By The Numbers – 51

In 1929, uniform numbers appeared on the back of baseball jerseys for the first time, thanks to the Indians and the Yankees.  By 1937, numbers finally appeared across all uniforms, both home and away, across both major leagues.  Since that time, 81 distinct numbers have been worn by members of the White Sox, while the Cubs boast 76.

Today, we continue our look at those players, picking our favorite, if not the best, player to wear each uniform number for both Chicago teams with #51.  44 different players have donned #51 while playing in Chicago, 20 for the White Sox and 24 for the Cubs.

Juan Cruz, wearing #51, made his big league debut for the Cubs on August 21, 2001, against the Brewers.  He went 3–1 with a 3.22 ERA in his first 8 starts, and recorded his first two major league hits on October 2.  Cruz went 3–11 with a 3.98 ERA in 45 games in 2002, picking up his first career save.  He got off to a good start in 2003, striking out 6 consecutive Mets on Opening Day, becoming only the second Cubs reliever to achieve the feat.  Things went a bit downhill from there, finishing the year 2–7 with a 6.05 ERA while making 6 starts, despite being sent back down to Iowa in June.  He threw one scoreless inning during the NLDS against the Braves.  That would end up being his final Cub appearance, as he was traded to those same Braves the following March.

Dane Dunning was acquired by the White Sox as part of the return for Adam Eaton in 2016.  He made his major league debut in the pandemic-shortened 2020 season, going 2-0 in 7 starts with a 3.97 ERA.  He started Game 3 of the Wild Card series against the A’s, getting pulled after 2/3rds of an inning as the White Sox were eliminated.  That was his final White Sox appearance, as he was traded to the Rangers in exchange for Lance Lynn this past December.

Connecting The City Part 2

Last weekend, the White Sox debuted their City Connect uniforms, which, according to Nike, reimagines a teams look and “celebrates the bond between each team and its city.”  The next team up was just up the road, as the Cubs released their version, to be worn for the first time Saturday against the Cardinals, and which they claim “ties together all of Chicago’s neighborhoods.”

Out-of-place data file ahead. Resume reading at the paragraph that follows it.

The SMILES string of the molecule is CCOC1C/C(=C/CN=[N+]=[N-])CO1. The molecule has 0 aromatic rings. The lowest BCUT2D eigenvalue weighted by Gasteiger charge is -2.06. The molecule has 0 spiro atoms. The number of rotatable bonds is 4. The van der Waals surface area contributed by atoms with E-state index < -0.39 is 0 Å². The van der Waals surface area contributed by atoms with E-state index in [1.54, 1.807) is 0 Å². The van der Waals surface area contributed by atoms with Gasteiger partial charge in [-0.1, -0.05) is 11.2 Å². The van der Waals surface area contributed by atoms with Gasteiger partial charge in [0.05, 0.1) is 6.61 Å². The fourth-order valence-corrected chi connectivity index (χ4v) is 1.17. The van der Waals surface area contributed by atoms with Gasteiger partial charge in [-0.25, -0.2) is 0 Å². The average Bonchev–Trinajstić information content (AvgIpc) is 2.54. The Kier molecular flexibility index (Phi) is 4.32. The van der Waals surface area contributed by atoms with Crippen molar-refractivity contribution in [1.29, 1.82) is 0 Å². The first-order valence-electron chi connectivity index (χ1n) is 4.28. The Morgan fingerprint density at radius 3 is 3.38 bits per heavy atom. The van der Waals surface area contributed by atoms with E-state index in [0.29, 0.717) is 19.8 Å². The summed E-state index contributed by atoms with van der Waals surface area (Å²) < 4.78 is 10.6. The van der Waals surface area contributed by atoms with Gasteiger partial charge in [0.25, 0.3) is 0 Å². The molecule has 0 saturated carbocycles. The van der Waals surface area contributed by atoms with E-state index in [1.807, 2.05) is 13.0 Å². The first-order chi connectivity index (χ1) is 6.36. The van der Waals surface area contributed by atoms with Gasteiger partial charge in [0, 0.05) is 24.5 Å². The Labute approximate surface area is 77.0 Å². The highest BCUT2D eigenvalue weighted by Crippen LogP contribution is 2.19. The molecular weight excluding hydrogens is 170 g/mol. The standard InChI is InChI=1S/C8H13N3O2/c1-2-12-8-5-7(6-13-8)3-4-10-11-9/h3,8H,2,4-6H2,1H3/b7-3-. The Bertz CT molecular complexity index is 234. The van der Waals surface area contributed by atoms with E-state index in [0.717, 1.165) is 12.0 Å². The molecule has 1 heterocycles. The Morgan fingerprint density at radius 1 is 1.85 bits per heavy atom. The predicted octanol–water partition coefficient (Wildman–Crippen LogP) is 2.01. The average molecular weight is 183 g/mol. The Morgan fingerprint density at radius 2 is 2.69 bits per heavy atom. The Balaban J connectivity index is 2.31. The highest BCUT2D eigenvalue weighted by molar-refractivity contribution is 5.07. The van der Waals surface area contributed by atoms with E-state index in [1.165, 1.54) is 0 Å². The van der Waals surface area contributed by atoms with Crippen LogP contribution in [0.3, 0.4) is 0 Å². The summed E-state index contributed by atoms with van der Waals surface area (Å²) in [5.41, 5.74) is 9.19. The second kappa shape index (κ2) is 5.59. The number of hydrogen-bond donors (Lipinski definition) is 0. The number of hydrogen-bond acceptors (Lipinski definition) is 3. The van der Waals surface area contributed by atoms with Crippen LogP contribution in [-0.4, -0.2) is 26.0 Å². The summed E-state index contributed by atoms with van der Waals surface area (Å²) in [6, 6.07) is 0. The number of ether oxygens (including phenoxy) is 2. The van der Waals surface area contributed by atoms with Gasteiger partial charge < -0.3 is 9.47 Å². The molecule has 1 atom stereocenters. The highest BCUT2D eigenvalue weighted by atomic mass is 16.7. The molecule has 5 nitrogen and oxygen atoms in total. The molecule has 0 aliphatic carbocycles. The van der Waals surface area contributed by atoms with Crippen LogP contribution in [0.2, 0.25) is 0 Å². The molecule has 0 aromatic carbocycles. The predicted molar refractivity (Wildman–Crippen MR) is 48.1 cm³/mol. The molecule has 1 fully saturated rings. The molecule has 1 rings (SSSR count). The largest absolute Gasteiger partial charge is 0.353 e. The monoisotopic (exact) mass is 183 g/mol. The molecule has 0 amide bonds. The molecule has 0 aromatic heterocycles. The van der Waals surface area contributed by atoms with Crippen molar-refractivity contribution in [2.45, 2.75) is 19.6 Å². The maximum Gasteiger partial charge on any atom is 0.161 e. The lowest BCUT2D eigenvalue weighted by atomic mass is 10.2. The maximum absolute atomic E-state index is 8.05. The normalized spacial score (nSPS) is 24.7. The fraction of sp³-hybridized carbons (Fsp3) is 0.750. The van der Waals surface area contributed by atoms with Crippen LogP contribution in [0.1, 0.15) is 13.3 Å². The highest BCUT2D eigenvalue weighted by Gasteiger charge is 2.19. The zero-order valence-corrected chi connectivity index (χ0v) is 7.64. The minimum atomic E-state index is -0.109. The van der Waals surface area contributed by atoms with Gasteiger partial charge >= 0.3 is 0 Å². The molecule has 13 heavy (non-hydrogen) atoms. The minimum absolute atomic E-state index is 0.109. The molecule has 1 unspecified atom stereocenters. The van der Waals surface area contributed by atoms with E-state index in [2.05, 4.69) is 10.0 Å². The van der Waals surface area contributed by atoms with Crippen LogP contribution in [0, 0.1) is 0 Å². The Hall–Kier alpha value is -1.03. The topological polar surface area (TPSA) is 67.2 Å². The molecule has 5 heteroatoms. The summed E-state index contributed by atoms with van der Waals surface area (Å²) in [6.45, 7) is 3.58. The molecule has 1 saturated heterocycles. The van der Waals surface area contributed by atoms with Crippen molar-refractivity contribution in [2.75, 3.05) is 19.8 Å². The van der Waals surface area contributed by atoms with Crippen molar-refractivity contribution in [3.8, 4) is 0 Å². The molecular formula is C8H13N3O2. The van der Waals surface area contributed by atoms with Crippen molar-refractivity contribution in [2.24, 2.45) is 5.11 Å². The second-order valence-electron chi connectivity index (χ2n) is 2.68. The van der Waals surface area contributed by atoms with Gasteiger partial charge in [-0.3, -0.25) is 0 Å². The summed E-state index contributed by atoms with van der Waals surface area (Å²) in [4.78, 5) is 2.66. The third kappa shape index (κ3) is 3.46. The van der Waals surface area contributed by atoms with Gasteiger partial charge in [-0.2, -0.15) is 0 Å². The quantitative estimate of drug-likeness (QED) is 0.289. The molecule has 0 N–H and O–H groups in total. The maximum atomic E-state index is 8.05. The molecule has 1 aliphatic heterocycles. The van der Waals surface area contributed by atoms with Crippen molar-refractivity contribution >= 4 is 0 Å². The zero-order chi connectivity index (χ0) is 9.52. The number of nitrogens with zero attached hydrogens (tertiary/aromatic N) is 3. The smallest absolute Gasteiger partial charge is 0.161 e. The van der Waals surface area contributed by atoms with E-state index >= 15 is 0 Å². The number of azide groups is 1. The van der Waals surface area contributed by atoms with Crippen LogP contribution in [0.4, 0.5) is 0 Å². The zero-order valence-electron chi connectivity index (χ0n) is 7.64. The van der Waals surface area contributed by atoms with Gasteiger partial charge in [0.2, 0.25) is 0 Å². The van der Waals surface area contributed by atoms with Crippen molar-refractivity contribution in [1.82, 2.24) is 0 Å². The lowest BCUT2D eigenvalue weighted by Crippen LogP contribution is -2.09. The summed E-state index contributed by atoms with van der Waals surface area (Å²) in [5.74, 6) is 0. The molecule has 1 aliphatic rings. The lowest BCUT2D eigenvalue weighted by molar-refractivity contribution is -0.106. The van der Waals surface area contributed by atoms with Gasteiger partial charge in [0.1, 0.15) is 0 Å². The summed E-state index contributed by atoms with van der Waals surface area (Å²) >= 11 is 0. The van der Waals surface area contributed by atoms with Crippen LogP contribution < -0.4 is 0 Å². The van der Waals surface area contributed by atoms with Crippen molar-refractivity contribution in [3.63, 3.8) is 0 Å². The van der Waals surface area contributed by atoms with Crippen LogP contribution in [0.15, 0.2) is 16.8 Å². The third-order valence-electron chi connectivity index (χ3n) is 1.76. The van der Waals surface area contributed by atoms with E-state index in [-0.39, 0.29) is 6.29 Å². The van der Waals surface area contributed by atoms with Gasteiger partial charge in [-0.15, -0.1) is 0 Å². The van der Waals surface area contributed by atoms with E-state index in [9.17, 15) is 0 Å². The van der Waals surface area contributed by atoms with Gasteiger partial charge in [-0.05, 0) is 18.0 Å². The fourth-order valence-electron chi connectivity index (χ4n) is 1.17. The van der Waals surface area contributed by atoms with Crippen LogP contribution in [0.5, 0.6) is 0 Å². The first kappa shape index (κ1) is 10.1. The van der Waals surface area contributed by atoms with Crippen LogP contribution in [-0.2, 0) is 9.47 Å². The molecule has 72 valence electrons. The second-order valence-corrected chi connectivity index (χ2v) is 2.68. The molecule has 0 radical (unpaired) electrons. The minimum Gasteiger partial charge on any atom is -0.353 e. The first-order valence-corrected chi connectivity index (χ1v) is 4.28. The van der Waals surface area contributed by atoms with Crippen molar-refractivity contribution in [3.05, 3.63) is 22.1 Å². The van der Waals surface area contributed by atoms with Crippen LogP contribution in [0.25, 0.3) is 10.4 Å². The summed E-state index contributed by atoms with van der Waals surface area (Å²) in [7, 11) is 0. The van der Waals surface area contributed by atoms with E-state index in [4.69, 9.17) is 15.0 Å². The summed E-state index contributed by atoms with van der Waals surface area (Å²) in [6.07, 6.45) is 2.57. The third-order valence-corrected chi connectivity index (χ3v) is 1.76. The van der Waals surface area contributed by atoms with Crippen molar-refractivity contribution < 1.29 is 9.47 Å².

The jerseys and pants are mostly a dark navy blue, with Wrigleyville across the front in the shape of the marquee on the front of the stadium.  The hat, navy with a light blue brim, has a six-pointed star, from the city’s flag, in the middle of the traditional C.  The sleeve patch features the municipal device of Chicago, representing the north, south and main branches of the Chicago River.

Much like the White Sox edition, these uniforms could have been much worse.  The initial leaks of the jersey looked like trash, but combining them with pants of the same color makes it work much better.  Including the star from the flag is a little obvious, but it is underplayed and using the municipal device, which, to be honest, I wasn’t aware of before this, was a nice change of pace.  Again, as a one-off, these won’t be so bad, but I’d hate to see them become part of the regular rotation.

By The Numbers – 52

In 1929, uniform numbers appeared on the back of baseball jerseys for the first time, thanks to the Indians and the Yankees.  By 1937, numbers finally appeared across all uniforms, both home and away, across both major leagues.  Since that time, 81 distinct numbers have been worn by members of the White Sox, while the Cubs boast 76.

Today, we continue our look at those players, picking our favorite, if not the best, player to wear each uniform number for both Chicago teams with #52.  40 players have donned #52 while playing in Chicago, 20 each for the White Sox and the Cubs.